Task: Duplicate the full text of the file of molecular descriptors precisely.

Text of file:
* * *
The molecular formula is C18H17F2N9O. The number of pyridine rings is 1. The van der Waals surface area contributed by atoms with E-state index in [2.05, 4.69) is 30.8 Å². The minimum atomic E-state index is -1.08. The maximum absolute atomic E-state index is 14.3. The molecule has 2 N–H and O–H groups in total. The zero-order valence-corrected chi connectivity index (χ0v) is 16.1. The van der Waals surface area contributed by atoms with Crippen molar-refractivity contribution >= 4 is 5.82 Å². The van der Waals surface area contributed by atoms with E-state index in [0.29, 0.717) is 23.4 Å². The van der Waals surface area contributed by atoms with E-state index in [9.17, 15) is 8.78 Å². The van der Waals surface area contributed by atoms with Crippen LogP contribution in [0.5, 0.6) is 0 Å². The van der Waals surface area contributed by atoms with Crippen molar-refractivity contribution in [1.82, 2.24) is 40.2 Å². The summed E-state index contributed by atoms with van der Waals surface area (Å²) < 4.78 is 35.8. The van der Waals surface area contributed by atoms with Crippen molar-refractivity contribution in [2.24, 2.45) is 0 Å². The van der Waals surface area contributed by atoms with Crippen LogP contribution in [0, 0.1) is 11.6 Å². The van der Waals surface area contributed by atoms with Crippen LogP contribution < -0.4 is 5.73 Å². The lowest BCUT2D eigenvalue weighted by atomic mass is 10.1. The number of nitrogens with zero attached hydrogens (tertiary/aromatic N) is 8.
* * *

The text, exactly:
The molecular formula is C18H17F2N9O. The number of pyridine rings is 1. The van der Waals surface area contributed by atoms with E-state index in [2.05, 4.69) is 30.8 Å². The minimum atomic E-state index is -1.08. The maximum absolute atomic E-state index is 14.3. The molecule has 2 N–H and O–H groups in total. The zero-order valence-corrected chi connectivity index (χ0v) is 16.1. The van der Waals surface area contributed by atoms with Crippen molar-refractivity contribution >= 4 is 5.82 Å². The van der Waals surface area contributed by atoms with E-state index in [0.29, 0.717) is 23.4 Å². The van der Waals surface area contributed by atoms with E-state index in [9.17, 15) is 8.78 Å². The van der Waals surface area contributed by atoms with Crippen LogP contribution in [0.5, 0.6) is 0 Å². The van der Waals surface area contributed by atoms with Crippen molar-refractivity contribution in [1.82, 2.24) is 40.2 Å². The summed E-state index contributed by atoms with van der Waals surface area (Å²) < 4.78 is 35.8. The van der Waals surface area contributed by atoms with Crippen molar-refractivity contribution in [2.24, 2.45) is 0 Å². The van der Waals surface area contributed by atoms with Crippen LogP contribution in [0, 0.1) is 11.6 Å². The van der Waals surface area contributed by atoms with Crippen LogP contribution < -0.4 is 5.73 Å². The lowest BCUT2D eigenvalue weighted by atomic mass is 10.1. The number of nitrogens with zero attached hydrogens (tertiary/aromatic N) is 8.